With Samardzija allowing just one run in seven innings and Carlos Marmol managing to escape the latest mess he created, the Cubs didn't need anything more than the back-to-back home runs from Bryan LaHair and Ian Stewart in the bottom of the fourth inning.
Hanson had surrendered just two home runs in his six previous starts this year.
"I thought Tommy pitched great, other than the two mistakes," Braves third baseman Chipper Jones said. "He was on top of everything. He was throwing all of his pitches for strikes."
Hanson allowed just two runs on five hits in six innings. Considering he had allowed four runs in just 3 2/3 innings against the Phillies on Wednesday, this was an encouraging step in the right direction.
But with his fastball still consistently sitting around 89-90 mph and only maxing out at 92 mph in the first two innings, the 25-year-old hurler still lacks the dominant form after he arrived on the Major League scene as the game's top pitching prospect midway through the 2009 season.
Still, Hanson has displayed definite determination while posting a 3.63 ERA this year without his best stuff.
"I'm getting more comfortable with all of my pitches," Hanson said. "So hopefully, I can keep on that path."
Five days after erasing a six-run deficit Hanson had helped create in his matchup against the Phillies and Roy Halladay, the Braves were unable to extend their recent offensive surge. They totaled 44 runs and 64 hits over their previous five games.
But Jason Heyward's two-out second-inning home run accounted for Atlanta's only run in the opener. Heyward homered on the first swing of his career against the Cubs at Turner Field and now has four home runs in 26 career at-bats at Wrigley Field.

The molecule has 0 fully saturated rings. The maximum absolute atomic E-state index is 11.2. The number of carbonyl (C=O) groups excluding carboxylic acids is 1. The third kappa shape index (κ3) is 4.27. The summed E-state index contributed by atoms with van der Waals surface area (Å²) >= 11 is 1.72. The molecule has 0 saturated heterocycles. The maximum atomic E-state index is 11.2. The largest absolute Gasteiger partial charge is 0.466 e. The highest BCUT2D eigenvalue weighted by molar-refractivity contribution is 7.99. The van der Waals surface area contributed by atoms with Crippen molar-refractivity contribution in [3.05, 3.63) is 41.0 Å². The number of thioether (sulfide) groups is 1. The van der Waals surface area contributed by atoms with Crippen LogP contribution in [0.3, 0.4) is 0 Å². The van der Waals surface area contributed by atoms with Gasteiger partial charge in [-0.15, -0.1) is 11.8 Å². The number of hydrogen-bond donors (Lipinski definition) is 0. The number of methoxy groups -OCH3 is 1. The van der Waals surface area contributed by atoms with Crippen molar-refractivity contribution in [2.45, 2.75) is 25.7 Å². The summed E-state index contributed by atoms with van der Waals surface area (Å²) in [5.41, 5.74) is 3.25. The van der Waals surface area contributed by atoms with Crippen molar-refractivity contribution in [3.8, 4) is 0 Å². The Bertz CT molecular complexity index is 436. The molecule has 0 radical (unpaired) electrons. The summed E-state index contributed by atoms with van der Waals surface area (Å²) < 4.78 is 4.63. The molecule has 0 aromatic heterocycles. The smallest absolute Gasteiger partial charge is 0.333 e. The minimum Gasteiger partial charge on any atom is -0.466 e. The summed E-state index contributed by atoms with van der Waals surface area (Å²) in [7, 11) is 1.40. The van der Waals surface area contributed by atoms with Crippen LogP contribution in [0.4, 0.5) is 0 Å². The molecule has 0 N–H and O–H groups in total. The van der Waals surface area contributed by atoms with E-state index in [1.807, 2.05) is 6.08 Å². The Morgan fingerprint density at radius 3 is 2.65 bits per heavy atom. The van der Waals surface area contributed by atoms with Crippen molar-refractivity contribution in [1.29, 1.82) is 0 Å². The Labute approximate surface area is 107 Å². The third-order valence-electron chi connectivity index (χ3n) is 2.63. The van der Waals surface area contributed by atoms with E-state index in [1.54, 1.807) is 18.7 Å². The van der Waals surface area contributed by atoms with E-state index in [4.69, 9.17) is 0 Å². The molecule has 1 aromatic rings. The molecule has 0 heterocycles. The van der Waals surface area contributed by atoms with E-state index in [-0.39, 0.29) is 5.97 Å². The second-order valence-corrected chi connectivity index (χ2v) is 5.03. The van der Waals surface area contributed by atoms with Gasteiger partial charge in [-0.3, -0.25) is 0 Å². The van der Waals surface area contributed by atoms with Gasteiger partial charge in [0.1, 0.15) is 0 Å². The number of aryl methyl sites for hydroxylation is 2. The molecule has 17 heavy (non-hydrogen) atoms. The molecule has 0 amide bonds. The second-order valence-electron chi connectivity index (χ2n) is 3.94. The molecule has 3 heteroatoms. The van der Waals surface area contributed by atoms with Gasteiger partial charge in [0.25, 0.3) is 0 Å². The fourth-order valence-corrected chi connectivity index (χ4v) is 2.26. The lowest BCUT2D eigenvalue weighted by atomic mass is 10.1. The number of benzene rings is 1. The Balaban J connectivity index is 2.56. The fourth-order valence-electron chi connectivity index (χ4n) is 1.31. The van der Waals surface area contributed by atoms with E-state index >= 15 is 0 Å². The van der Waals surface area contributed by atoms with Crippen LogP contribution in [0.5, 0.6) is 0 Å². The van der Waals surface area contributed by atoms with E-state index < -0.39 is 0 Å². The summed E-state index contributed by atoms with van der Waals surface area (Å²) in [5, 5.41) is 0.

"Samardzija was really, really good," Jones said. "I had only faced him out of the bullpen, but he's got some staying power. Command has always been kind of shaky for him. It looks like he's got the command thing down or at least he did tonight. He was really tough."
Facing the former Notre Dame wide receiver for the first time as a starting pitcher, the Braves quickly learned why the Cubs were wise to move him to the starting rotation. He is now 4-1 with a 3.03 ERA in through his first seven starts.
"You've got to work against that lineup as a righty pitcher," Samardzija said. "They throw some big lefty bats against you. You've got to make your pitches, you have to be on your spot with your fastball and then mix in your pitches. You're looking at [Freddie] Freeman, [Brian] McCann, Chipper, Heyward -- they're some big bats there, so you have to be careful and make your pitches."
The Braves produced at least one baserunner in five of the first six innings. But their best scoring threat against Samardzija came after he hit Heyward with a pitch and then surrendered a one-out single to Tyler Pastornicky. That attempted rally ended when Eric Hinske lined out to LaHair, who threw to Starlin Castro at second base to complete the inning-ending double play.
Rookie umpire Chris Conroy issued warnings to both benches when Braves left-handed reliever Eric O'Flaherty hit David DeJesus with a pitch with two outs in the bottom half of the seventh inning.
Braves manager Fredi Gonzalez was then ejected after coming out to the field to argue the issuing of warnings. Moments later, Tony Campana recorded a bunt single, and Castro followed with an RBI single that gave the Cubs a 3-1 lead.
After Marmol issued two consecutive walks to open the eighth, he went through the middle of the Braves' lineup without any further problems. The Cubs added a pair of run in the bottom half of the inning with Geovany Soto's two-run home run off Chad Durbin.
"We were in the ballgame," Heyward said. "That's all you can ask for from your starting pitcher."